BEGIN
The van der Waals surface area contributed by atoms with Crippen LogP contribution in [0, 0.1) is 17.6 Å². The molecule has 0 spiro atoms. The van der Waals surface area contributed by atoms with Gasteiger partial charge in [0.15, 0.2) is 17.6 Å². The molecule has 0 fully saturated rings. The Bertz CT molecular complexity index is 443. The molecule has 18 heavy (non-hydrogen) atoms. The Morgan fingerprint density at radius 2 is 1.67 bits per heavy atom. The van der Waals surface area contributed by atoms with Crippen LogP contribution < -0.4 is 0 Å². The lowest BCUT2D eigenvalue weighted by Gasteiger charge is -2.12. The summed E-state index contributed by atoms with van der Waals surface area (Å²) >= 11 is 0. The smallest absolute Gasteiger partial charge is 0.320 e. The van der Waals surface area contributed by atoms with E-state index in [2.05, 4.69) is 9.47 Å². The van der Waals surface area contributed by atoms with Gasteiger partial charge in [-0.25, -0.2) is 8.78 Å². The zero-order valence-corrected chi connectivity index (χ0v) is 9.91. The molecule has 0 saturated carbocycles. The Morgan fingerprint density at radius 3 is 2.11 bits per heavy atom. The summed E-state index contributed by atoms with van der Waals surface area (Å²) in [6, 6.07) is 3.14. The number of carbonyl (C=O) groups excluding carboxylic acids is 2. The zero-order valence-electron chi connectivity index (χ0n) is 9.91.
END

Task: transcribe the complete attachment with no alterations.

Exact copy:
The van der Waals surface area contributed by atoms with Crippen LogP contribution in [0, 0.1) is 17.6 Å². The molecule has 0 spiro atoms. The van der Waals surface area contributed by atoms with Gasteiger partial charge in [0.15, 0.2) is 17.6 Å². The molecule has 0 fully saturated rings. The Bertz CT molecular complexity index is 443. The molecule has 18 heavy (non-hydrogen) atoms. The Morgan fingerprint density at radius 2 is 1.67 bits per heavy atom. The van der Waals surface area contributed by atoms with Crippen LogP contribution < -0.4 is 0 Å². The lowest BCUT2D eigenvalue weighted by Gasteiger charge is -2.12. The summed E-state index contributed by atoms with van der Waals surface area (Å²) >= 11 is 0. The smallest absolute Gasteiger partial charge is 0.320 e. The van der Waals surface area contributed by atoms with E-state index in [2.05, 4.69) is 9.47 Å². The van der Waals surface area contributed by atoms with Gasteiger partial charge in [-0.25, -0.2) is 8.78 Å². The zero-order valence-corrected chi connectivity index (χ0v) is 9.91. The molecule has 0 saturated carbocycles. The Morgan fingerprint density at radius 3 is 2.11 bits per heavy atom. The summed E-state index contributed by atoms with van der Waals surface area (Å²) in [6, 6.07) is 3.14. The number of carbonyl (C=O) groups excluding carboxylic acids is 2. The zero-order valence-electron chi connectivity index (χ0n) is 9.91.